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Thrips of California 2012

Frankliniella schultzei

Recognition data

Distinguishing features

Both sexes fully winged. Body either brown with pronotum tibiae and tarsi paler, or body yellow with faint shadings on tergites; antennal segments III–V yellow at least at base; fore wing pale with dark setae. Head wider than long; three pairs of ocellar setae present, pair III arising close together between anterior margins of hind ocelli, as long as side of ocellar triangle; pair IV as long as distance between hind ocelli. Antennae 8-segmented; segments III–IV with sensorium forked, segment VIII longer than VII. Pronotum with 5 pairs of major setae; anteromarginal setae slightly shorter than anteroangulars, one pair of minor setae present medially between posteromarginal submedian setae. Metanotum with 2 pairs of setae at anterior margin, campaniform sensilla absent. Fore wing with 2 complete rows of veinal setae. Abdominal tergites VI–VIII with paired ctenidia, on VIII anterolateral to spiracle; posteromarginal comb on VIII not developed. Sternites III–VII without discal setae.

Male smaller than female; tergite VIII with a few teeth laterally on posterior margin; sternites III–VII with broadly transverse pore plate.


F. schultzei is not only variable within and between populations, it also exists as a yellow and a brown form that are more or less distinct. The yellow form is possibly a distinct species, to which the name F. sulphurea applies. However, the two forms are equally widespread around the world, and both commonly occur together in parts of Africa and India. The evidence for recognizing them as distinct species remains weak. Virologists have claimed that the "yellow form" is not a vector, but this appears to be derived from observations on a single population. Certainly, the common form carrying tospoviruses to crops in northeastern Australia is yellow.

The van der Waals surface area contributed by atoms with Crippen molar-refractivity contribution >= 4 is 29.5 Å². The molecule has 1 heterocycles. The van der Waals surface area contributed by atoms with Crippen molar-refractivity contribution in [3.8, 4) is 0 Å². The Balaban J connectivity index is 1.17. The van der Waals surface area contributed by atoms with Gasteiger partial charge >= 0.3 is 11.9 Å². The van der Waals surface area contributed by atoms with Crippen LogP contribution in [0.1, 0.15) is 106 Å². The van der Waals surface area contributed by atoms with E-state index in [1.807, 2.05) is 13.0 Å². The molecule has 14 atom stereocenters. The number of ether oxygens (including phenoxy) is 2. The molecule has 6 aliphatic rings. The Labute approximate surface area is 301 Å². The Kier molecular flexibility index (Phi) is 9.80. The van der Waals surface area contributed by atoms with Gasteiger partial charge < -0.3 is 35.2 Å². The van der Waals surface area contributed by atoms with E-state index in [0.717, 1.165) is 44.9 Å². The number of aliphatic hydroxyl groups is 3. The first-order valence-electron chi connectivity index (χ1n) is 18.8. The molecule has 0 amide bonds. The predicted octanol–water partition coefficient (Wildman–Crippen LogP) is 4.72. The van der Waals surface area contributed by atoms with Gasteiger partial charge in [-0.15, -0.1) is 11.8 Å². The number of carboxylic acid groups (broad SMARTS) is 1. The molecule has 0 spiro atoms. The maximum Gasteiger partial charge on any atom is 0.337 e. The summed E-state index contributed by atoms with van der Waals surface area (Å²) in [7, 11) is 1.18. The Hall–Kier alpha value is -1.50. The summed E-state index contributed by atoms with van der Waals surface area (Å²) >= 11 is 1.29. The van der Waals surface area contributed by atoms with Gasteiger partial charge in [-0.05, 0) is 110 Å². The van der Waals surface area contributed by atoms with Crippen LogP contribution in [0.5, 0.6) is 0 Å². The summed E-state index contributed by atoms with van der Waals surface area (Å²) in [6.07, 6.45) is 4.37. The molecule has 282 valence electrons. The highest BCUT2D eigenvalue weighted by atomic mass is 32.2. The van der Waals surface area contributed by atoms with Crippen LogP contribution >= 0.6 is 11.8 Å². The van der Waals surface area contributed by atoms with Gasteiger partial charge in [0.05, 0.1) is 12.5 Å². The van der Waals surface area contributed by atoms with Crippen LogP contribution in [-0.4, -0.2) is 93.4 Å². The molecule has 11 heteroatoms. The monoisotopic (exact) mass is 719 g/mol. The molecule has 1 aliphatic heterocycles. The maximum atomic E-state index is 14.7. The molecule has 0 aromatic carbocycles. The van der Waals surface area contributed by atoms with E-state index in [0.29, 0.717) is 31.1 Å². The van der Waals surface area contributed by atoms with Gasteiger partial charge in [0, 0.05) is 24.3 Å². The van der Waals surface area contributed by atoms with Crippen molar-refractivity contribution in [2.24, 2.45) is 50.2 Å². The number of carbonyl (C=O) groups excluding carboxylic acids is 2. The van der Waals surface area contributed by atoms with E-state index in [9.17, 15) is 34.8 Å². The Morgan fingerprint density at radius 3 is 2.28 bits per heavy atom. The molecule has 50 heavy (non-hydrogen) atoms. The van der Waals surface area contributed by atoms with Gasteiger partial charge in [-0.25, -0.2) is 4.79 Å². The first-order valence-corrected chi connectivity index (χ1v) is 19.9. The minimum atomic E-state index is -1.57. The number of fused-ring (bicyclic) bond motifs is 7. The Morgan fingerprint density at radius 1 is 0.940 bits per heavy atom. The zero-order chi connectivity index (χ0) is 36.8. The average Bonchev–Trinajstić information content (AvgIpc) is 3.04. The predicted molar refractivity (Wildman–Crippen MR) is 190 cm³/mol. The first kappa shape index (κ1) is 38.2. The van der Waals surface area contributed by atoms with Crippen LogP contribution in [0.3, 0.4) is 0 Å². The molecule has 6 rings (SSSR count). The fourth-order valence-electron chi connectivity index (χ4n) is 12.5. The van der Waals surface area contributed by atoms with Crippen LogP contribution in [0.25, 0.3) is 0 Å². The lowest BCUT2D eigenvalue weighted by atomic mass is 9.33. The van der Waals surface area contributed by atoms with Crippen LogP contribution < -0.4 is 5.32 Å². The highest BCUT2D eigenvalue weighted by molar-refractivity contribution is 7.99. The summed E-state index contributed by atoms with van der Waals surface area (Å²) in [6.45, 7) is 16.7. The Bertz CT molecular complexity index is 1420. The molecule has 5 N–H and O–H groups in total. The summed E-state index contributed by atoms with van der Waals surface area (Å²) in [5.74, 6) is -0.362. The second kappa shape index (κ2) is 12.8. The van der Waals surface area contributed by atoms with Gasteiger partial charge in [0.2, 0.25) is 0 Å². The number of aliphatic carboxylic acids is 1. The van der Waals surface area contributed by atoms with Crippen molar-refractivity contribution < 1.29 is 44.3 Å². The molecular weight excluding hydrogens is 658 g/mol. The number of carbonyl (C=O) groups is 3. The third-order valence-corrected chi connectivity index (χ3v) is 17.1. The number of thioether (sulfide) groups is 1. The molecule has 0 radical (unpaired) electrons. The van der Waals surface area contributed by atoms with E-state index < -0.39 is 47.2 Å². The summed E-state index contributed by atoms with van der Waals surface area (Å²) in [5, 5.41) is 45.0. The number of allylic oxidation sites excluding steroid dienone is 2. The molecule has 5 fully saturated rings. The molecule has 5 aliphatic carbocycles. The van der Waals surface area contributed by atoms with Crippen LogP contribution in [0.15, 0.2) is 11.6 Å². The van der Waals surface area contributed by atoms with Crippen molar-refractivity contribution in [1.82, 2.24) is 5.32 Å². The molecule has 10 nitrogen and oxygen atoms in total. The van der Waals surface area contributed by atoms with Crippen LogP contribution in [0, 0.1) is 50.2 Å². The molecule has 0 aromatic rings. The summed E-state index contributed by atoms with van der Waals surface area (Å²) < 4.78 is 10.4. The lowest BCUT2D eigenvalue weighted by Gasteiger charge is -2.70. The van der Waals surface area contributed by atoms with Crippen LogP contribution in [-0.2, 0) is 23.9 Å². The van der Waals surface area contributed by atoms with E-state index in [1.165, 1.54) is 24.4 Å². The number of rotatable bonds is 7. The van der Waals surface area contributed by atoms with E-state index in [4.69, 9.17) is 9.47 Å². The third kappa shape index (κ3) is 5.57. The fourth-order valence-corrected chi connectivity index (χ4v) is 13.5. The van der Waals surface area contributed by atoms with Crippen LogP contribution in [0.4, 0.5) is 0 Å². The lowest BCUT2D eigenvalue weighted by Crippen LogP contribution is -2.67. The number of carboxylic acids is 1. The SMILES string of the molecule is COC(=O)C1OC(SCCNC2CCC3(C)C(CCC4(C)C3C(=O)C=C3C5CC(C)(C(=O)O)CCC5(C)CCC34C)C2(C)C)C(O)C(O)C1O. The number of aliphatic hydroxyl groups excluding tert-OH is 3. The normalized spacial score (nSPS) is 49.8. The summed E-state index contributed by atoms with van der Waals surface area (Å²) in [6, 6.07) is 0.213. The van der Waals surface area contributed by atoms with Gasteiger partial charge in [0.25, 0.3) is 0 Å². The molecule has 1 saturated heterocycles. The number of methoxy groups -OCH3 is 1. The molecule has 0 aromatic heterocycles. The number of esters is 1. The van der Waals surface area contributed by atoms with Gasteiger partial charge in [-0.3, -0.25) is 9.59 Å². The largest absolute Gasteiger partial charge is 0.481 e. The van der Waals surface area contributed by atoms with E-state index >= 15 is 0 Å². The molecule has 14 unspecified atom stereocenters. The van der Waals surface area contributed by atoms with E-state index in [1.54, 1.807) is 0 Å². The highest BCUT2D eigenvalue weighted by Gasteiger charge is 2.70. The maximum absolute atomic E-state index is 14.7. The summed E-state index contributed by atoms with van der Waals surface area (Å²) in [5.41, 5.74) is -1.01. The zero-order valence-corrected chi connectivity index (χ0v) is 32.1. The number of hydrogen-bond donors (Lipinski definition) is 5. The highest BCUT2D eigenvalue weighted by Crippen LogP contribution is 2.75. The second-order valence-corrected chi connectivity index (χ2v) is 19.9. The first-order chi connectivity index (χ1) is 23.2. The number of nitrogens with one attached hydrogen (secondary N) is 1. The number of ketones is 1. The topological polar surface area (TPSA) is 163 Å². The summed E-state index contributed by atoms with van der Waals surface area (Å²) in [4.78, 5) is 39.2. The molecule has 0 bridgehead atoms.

Related and similar species

Currently 230 species are listed in the genus Frankliniella, with up to 130 further names placed into synonymy (Nakahara, 1997). This high rate of synonymy has been due to unrecognized variability in size and color of so many species. Scarcely ten of the 160 known species of Frankliniella are considered not native to the Americas, but the origin of F. schultzei remains unclear. It is generally considered to be from South America, although there remains a possibility that it came originally from Africa. The origin of the ocellar setae III between the posterior ocelli is unusual within this genus, being found only in some members of the F. minuta group. Keys to 74 species of Frankliniella recorded from Central America and the Carribean were provided by Mound & Marullo (1996), and to 40 species from Brazil by Cavalleri & Mound (2012).

Taxonomic data

Current valid name

Frankliniella schultzei (Trybom)

Original name and synonyms

  • Physopus schultzei Trybom, 1910: 151
  • Euthrips gossypii Shiraki, 1912: 56
  • Frankliniella sulphurea Schmutz, 1913: 1019
  • Frankliniella delicatula Bagnall, 1919: 263
  • Frankliniella trybomi Karny, 1920: 36
  • Frankliniella persetosa Karny, 1922: 97
  • Frankliniella dampfi Priesner, 1923: 64
  • Frankliniella tabacicola Karny, 1925: 4
  • Frankliniella dampfi interocellaris Karny, 1925: 126
  • Frankliniella africana Bagnall, 1926: 100
  • Frankliniella anglicana Bagnall, 1926: 281
  • Frankliniella aeschyli Girault, 1927: 2
  • Parafrankliniella nigripes Girault, 1928: 4
  • Frankliniella paucispinosa Moulton, 1933: 122
  • Frankliniella kellyana Kelly & Mayne, 1934: 20
  • Frankliniella dampfi nana Priesner, 1936: 85
  • Frankliniella lycopersici Andrewartha, 1937: 163
  • Frankliniella favoniana Priesner, 1938: 30
  • Frankliniella pembertoni Moulton, 1940: 247
  • Frankliniella clitoriae Moulton, 1940: 248
  • Frankliniella schultzei nigra Moulton, 1948: 100
  • Frankliniella ipomoeae Moulton, 1948: 95

Family placement

Thripidae, Thripinae

Common names

Tomato thrips

Biological data

Life history

Breeding in flowers

Host plants

Recorded from a very wide range of plant species.

Tospoviruses vectored


Crop damage

Causing damage to various crops worldwide, both through feeding damage and through vectoring tospoviruses.

Distribution data

Area of origin

South America or Africa.